Scene and Heard

Comedian headlines sold-out show at Blue Valley Bistro


CRESWELL – The first of its kind, Blue Valley Bistro will host its first Stand-up Comedian Night on Wednesday, May 11, featuring career road comedian Gabriel Rutledge and guest Dianna Potter, a Portland-area comic.

After seeing his videos on TikTok, BVB owner Seth Clark sought out Rutledge’s tour schedule – at first out of personal interest. 

“I was willing to travel to go see him perform – I just think he’s hilarious – and was just checking out where he was touring in Oregon,” Clark said. “Then I noticed he was performing in some small venues outside of Salem. I thought, ‘shoot, maybe he’ll perform at my coffee shop.’”

It didn’t take much convincing before Rutledge added Creswell to his list of tour stops, sandwiched between performances in Kirkland, Wash. and Cave Junction, Ore. After all, as a career “road comedian,” Rutledge performs over 200 shows a year.

“In Washington and Oregon especially, if you name almost any tiny town, I’ve probably been there in the last 20 years,” Rutledge told The Chronicle last week while touring in Las Vegas. He recalls playing in Cottage Grove and in Springfield before the pandemic, and is pleased to be adding Creswell to the list. 

As far as comedy creds go, the 48-year-old Olympia, Wash. native is a past winner of the Seattle International Comedy Competition and The Laughing Skull Comedy Festival in Atlanta. He has made TV appearances on Comedy Central’s “Live at Gotham,” Nickelodeon’s “Nickman Night Out,” “Laughs” on FOX, and “Inside Joke with Asif Ali” on Amazon Prime. He has also performed for the HBO Comedy Festival in Las Vegas. His fifth album, “Good Luck in Court” debuted #1 on iTunes comedy charts.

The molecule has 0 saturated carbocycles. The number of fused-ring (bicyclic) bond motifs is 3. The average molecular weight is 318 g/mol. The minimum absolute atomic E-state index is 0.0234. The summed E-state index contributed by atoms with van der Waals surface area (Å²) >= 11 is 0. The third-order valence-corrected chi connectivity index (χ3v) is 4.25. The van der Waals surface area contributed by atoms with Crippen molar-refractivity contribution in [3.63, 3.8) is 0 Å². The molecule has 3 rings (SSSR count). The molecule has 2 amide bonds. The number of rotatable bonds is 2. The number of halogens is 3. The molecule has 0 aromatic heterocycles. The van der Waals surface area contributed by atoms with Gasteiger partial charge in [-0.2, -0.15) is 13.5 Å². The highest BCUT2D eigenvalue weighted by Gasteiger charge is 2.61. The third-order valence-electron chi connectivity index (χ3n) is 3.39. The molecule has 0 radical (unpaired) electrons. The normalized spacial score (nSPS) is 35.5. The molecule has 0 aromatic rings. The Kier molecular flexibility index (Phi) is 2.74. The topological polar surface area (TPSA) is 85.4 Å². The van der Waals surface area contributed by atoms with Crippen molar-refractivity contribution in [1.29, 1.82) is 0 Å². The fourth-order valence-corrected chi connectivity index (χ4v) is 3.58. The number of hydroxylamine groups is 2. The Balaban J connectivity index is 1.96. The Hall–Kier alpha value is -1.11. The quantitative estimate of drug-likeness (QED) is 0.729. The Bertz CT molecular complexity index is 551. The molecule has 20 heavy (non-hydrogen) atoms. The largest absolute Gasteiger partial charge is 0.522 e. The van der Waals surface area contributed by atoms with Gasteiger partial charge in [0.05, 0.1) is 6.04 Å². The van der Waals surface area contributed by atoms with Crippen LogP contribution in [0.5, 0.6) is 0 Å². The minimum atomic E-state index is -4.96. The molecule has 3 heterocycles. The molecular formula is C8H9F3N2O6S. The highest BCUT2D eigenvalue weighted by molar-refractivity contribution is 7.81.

Rutledge said that he grabs comedic inspiration from his personal life, of which there is plenty of material to splice through.

“When I first started, I thought I was going to sort of talk about society – maybe speak a little truth or power. And then it turned out I wasn’t very good at that.” Rutledge said. “So now it’s mostly autobiographical, stuff about my life – my wife, my kids, much more relatable things.” 

He says viewing his world through a comedic lens is “a fun way to grow through life … there’s a mental health aspect to looking at every situation and thinking, ‘what’s funny about this?’” 

If you snoozed on the presale tickets, you’re out of luck; all 50 seats sold out quickly, Clark said. 

It’s not much of a surprise the venue has sold out; Rutledge said that, after a rough two years in a pandemic, people are ready to get out and see concerts and shows. 

“There is that feeling of ‘this was fun before, but we took it for granted.’ Now we’re back, so let’s have a good time,” Rutledge said. 



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